Problem-based learning (PBL) is a student-centered pedagogy in which students learn about a subject through the experience of problem solving. Students learn both thinking strategies and domain knowledge. The PBL format originated from the medical school of thought, and is now used in other schools of thought too. The goals of PBL are to help the students develop flexible knowledge, effective problem solving skills, self-directed learning, effective collaboration skills and intrinsic motivation. Problem-based learning is a style of active learning.
Working in groups, students identify what they already know, what they need to know, and how and where to access new information that may lead to resolution of the problem. The role of the instructor (known as the tutor in PBL) is to facilitate learning by supporting, guiding, and monitoring the learning process. The tutor must build students' confidence to take on the problem, and encourage the students, while also stretching their understanding. PBL represents a paradigm shift from traditional teaching and learning philosophy, which is more often lecture-based. The constructs for teaching PBL are very different from traditional classroom/lecture teaching.
- 1 Definition
- 2 History
- 3 Supporters
- 4 Constructivism and PBL
- 5 Supporting evidence
- 6 Examples of PBL in curricula
- 7 Criticisms
- 8 Other outcomes
- 9 See also
- 10 References
- 11 External links
Barrows defines the Problem-Based Learning Model as:
- 1. Student Centered Learning
- 2. Learning is done in Small Student Groups, ideally 6-10 people
- 3. Facilitators or Tutors guide the students rather than teach
- 4. A Problem forms the basis for the organized focus of the group, and stimulates learning
- 5. The problem is a vehicle for the development of problem solving skills. It stimulates the cognitive process.
- 6. New knowledge is obtained through Self-Directed Learning (SDL)
PBL was pioneered in the medical school program at McMaster University in Hamilton, Ontario, Canada in the late 1960s by Howard Barrows and his colleagues. Traditional medical education disenchanted students, who perceived the vast amount of material presented in the first three years of medical school as having little relevance to the practice of medicine and clinically based medicine. The PBL curriculum was developed in order to stimulate the learners, assist the learners in seeing the relevance of learning to future roles, maintain a higher level of motivation towards learning, and to show the learners the importance of responsible, professional attitudes.
Problem-based learning has subsequently been adopted by other medical school programs, adapted for undergraduate instruction, as well as K-12. The use of PBL has expanded from its initial introduction into medical school programs to include education in the areas of other health sciences, math, law, education, economics, business, social studies, and engineering. The use of PBL, like other student-centered pedagogies, has been motivated by recognition of the failures of traditional instruction. and the emergence of deeper understandings of how people learn. Unlike traditional instruction, PBL actively engages the student in constructing knowledge. PBL includes problems that can be solved in many different ways and have more than one solution.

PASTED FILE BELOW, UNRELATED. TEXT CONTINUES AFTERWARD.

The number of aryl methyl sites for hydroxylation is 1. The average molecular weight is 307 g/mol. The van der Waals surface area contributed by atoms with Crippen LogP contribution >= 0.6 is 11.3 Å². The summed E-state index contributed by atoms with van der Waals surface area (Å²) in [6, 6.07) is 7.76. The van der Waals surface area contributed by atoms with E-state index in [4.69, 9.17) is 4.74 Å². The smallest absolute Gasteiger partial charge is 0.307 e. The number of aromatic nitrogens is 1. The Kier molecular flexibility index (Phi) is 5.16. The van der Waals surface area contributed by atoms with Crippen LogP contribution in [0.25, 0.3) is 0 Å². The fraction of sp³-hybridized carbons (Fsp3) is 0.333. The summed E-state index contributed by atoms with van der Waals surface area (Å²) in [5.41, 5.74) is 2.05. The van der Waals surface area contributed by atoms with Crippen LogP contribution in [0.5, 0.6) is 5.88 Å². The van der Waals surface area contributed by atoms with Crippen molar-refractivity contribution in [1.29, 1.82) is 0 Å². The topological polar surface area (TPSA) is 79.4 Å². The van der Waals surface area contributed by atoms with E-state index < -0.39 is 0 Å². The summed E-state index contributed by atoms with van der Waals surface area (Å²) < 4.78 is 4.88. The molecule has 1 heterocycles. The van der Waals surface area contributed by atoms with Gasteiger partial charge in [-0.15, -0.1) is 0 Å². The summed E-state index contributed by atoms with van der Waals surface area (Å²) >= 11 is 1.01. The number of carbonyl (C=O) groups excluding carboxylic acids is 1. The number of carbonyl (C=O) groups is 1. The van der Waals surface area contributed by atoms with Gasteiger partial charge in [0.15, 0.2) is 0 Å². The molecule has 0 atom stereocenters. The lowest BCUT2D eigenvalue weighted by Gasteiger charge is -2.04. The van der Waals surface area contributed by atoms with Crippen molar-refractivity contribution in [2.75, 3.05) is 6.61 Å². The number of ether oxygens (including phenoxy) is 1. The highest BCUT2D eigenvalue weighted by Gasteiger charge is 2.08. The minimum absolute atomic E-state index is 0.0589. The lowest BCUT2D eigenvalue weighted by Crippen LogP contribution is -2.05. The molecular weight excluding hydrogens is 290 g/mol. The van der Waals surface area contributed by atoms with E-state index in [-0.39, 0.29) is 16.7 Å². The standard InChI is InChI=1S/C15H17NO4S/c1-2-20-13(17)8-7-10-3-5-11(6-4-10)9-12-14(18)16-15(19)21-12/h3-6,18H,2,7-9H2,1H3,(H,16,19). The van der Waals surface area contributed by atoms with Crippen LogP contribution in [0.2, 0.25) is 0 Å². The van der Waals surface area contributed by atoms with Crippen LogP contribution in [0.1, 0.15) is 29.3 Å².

Advocates of PBL claim it can be used to enhance content knowledge while simultaneously fostering the development of communication, problem-solving, critical thinking, collaboration, and self-directed learning skills. PBL may position students in a simulated real world working and professional context which involves policy, process, and ethical problems that will need to be understood and resolved to some outcome. By working through a combination of learning strategies to discover the nature of a problem, understanding the constraints and options to its resolution, defining the input variables, and understanding the viewpoints involved, students learn to negotiate the complex sociological nature of the problem and how competing resolutions may inform decision-making.
Constructivism and PBL
Problem Based Learning addresses the need to promote lifelong learning through the process of inquiry and constructivist learning. PBL can be considered a constructivist approach to instruction, emphasizing collaborative and self-directed learning and being supported by flexible teacher scaffolding. Yew and Schmidt, Schmidt, and Hung elaborate on the cognitive constructivist process of PBL:
- Learners are presented with a problem and through discussion within their group, activate their prior knowledge.